This has been a surprising summer for a number of reasons, one of which is how dreadfully dull most of the big popcorn films have been. The other is the extraordinary ability of a handful of tiny, independent films to redeem the season utterly. These films, from Away We Go, (500) Days of Summer and now Adam, are the antidote to the summer blight, delivering smart, hilarious, moving and cosmically life-affirming stories.
For the first time in his life, Adam (Hugh Dancy) is alone. With the recent passing of his father, the sweet-natured, 30-something Adam, who suffers from a developmental disorder called Asperger's syndrome—a form of autism that, among other things, severally hampers social interaction—suddenly realizes that his well-ordered life comes with an expiration date.
Though he frequently shuns human contact and escapes into his own world—one dominated by the knotty conundrums of astrophysics (there is a particularly nice bit with a space suit)—Adam finds himself unusually drawn to his new neighbor, Beth (Rose Byrne).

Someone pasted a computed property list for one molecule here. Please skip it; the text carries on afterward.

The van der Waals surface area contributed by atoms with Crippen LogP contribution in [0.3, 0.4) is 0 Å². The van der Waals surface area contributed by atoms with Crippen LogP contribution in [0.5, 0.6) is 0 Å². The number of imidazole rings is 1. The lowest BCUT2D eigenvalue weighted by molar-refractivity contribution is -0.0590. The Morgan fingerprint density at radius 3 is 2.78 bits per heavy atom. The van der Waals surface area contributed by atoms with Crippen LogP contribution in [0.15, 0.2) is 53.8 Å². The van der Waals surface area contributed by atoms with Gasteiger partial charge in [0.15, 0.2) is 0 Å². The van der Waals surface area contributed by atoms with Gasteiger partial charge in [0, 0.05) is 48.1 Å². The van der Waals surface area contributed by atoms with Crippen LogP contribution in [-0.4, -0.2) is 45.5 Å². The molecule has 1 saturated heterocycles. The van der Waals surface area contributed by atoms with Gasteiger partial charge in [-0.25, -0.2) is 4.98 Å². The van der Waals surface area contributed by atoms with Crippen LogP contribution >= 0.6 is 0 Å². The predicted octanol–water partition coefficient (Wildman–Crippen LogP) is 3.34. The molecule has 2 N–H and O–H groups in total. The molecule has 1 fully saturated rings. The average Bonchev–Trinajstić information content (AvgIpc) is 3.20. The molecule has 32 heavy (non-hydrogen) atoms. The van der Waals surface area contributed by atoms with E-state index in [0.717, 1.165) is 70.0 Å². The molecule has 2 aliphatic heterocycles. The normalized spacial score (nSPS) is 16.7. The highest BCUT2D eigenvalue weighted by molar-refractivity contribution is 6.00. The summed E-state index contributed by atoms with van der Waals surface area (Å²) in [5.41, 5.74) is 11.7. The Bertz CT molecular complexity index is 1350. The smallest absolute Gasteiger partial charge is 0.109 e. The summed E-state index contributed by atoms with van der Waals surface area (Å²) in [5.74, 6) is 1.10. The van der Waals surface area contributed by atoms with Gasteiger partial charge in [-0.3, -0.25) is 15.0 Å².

The cosmopolitan Beth is everything the sheltered Adam is not, and at first she is unsure how to react to Adam's stilted, clumsy and sometimes inappropriate overtures. But Beth sees something in Adam she has never found in any man before, and she allows herself—perhaps against her better judgment and most certainly against that of her caring but apprehensive parents (Peter Gallagher and Amy Irving)—to fall in love with the unconventional boy next door, drawing him out of his shell and changing both their lives forever.
Navigating the treacherous waters of romance is difficult enough in the most optimum conditions, let alone in a relationship beset by embarrassing social ...1